The Borussia Dortmund team bus after the explosions showing damage to the rear window © Reuters
A Borussia Dortmund player was injured on Tuesday evening after three explosions went off next to the team bus as it travelled to a Champions League match against AS Monaco in the west German city.
Dortmund police said the blast occurred shortly after 7pm in Dortmund-Höchsten, a southern suburb of the city, and shattered the bus’s windows.
The club tweeted that Marc Bartra, a Spaniard who is Borussia Dortmund’s centre-back and also plays for Spain’s national football team, was injured. They said he was in hospital.
The regional North Rhine-Westphalia police said in a statement that they were assuming the devices were made from explosive material that should be taken seriously and that they could have been hidden in a hedge near the bus.
The match with Monaco was in the quarter-finals of the Champions League, Europe’s premier club competition. Borussia Dortmund tweeted that the match had been cancelled and would be held instead on Wednesday April 12.
Uefa, European football’s governing body, said the decision to postpone the game had been made “after a meeting held at the Westfalenstadion [where Borussia Dortmund play] between Uefa, representatives of the two clubs and local authorities”.
Marc Bartra, the Borussia Dortmund and Spain player who was injured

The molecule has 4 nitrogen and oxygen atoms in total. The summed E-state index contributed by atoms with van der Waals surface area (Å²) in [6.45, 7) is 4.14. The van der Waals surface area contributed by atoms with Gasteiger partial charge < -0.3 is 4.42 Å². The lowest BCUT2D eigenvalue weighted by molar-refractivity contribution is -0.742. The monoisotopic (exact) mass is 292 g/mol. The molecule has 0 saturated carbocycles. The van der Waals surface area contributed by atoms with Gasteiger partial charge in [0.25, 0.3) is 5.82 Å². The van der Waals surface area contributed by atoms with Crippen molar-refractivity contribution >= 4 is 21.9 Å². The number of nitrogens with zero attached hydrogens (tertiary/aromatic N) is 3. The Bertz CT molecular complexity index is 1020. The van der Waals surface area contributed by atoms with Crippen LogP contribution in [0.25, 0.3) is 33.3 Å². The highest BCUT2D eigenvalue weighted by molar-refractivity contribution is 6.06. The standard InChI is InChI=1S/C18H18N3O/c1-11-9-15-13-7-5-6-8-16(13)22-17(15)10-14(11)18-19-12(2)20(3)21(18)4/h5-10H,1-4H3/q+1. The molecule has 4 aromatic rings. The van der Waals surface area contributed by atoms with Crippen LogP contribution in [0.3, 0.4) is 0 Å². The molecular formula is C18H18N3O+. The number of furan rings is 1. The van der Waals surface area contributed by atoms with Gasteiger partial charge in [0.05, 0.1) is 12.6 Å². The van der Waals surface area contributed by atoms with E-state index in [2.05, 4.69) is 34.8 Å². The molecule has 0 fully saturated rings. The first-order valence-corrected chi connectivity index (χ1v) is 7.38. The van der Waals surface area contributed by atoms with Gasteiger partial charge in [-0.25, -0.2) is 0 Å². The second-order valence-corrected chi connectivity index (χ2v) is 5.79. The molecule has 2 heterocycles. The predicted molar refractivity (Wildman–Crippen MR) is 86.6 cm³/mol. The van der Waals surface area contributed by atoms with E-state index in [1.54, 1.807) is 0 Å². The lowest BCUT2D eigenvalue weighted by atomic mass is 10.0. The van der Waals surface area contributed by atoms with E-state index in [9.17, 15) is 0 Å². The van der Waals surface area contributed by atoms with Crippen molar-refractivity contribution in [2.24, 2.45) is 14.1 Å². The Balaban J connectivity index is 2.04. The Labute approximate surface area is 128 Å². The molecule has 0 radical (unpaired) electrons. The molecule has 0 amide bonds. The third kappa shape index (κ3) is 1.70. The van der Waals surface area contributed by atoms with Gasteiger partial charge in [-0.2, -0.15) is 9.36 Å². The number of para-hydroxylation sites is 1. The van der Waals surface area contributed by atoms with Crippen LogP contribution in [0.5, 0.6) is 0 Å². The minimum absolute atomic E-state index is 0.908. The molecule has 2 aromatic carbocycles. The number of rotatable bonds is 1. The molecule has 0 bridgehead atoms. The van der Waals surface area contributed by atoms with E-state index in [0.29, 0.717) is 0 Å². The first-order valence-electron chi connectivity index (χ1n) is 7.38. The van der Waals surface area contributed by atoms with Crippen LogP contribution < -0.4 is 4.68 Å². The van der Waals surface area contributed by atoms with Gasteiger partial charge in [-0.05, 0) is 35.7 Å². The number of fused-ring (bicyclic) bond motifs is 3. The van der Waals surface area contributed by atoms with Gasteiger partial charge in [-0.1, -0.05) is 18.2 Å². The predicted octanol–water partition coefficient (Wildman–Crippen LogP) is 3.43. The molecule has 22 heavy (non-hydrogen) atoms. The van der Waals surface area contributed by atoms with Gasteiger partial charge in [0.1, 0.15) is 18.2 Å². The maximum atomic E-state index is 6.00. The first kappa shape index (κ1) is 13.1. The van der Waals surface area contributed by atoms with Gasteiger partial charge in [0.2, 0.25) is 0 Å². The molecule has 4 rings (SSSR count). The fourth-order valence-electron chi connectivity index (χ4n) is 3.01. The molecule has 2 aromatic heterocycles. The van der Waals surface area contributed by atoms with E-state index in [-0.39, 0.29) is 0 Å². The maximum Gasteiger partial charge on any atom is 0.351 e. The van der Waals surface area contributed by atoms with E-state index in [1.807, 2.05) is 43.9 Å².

After the explosions Borussia Dortmund said there was no reason to expect any risk by the stadium but urged fans to remain inside for the present and to stay calm. The club also thanked Monaco supporters, who had been chanting “Dortmund! Dortmund!” in solidarity.
Norbert Dickel, a spokesman for the stadium, told fans a “serious incident” had occurred but stressed there was “no reason to panic”.
Borussia Dortmund are one of Germany’s biggest and most passionately supported football clubs. The team currently sits in fourth place in the Bundesliga, Germany’s top division. The club was founded in north-east Dortmund in 1909 and has since gone on to win eight German football championships, as well as the Champions League in 1997.
The explosion comes nearly a year-and-a-half after a football game between Germany and the Netherlands in Hannover had to be called off just two hours before its scheduled start over fears that the stadium would be attacked by terrorists.
The match was due to be played four days after deadly attacks in Paris when suicide bombers hit a football stadium where Germany were playing France. The Hannover stadium had to be evacuated but in the end no arrests were made and no explosives found.
Four months ago a Tunisian refugee drove a truck into a crowd at a Christmas market in central Berlin, killing 12 people and injuring many more. The militant group Isis later claimed responsibility for the attack.